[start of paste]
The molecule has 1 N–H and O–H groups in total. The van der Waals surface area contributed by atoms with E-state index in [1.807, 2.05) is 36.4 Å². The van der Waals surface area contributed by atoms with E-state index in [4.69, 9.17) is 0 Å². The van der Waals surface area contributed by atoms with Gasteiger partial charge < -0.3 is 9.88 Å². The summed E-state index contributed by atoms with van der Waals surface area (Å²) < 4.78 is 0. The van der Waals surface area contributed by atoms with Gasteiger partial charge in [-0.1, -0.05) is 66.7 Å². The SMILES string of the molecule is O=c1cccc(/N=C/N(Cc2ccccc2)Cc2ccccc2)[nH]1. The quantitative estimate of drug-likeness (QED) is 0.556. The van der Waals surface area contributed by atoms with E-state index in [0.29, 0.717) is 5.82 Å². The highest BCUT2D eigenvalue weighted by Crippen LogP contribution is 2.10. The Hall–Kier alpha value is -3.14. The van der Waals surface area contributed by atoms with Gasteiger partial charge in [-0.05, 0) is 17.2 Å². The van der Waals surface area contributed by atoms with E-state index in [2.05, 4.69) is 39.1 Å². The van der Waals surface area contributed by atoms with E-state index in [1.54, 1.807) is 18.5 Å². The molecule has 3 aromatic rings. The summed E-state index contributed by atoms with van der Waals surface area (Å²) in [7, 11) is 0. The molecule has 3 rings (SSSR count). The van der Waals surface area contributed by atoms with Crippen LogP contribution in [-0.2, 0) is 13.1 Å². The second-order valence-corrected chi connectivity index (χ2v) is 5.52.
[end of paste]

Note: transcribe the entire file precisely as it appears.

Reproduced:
The molecule has 1 N–H and O–H groups in total. The van der Waals surface area contributed by atoms with E-state index in [1.807, 2.05) is 36.4 Å². The van der Waals surface area contributed by atoms with E-state index in [4.69, 9.17) is 0 Å². The van der Waals surface area contributed by atoms with Gasteiger partial charge < -0.3 is 9.88 Å². The summed E-state index contributed by atoms with van der Waals surface area (Å²) < 4.78 is 0. The van der Waals surface area contributed by atoms with Gasteiger partial charge in [-0.1, -0.05) is 66.7 Å². The SMILES string of the molecule is O=c1cccc(/N=C/N(Cc2ccccc2)Cc2ccccc2)[nH]1. The quantitative estimate of drug-likeness (QED) is 0.556. The van der Waals surface area contributed by atoms with E-state index in [0.29, 0.717) is 5.82 Å². The highest BCUT2D eigenvalue weighted by Crippen LogP contribution is 2.10. The Hall–Kier alpha value is -3.14. The van der Waals surface area contributed by atoms with Gasteiger partial charge in [-0.05, 0) is 17.2 Å². The van der Waals surface area contributed by atoms with E-state index in [2.05, 4.69) is 39.1 Å². The van der Waals surface area contributed by atoms with E-state index in [1.54, 1.807) is 18.5 Å². The molecule has 3 aromatic rings. The summed E-state index contributed by atoms with van der Waals surface area (Å²) in [7, 11) is 0. The molecule has 3 rings (SSSR count). The van der Waals surface area contributed by atoms with Crippen LogP contribution in [-0.2, 0) is 13.1 Å². The second-order valence-corrected chi connectivity index (χ2v) is 5.52.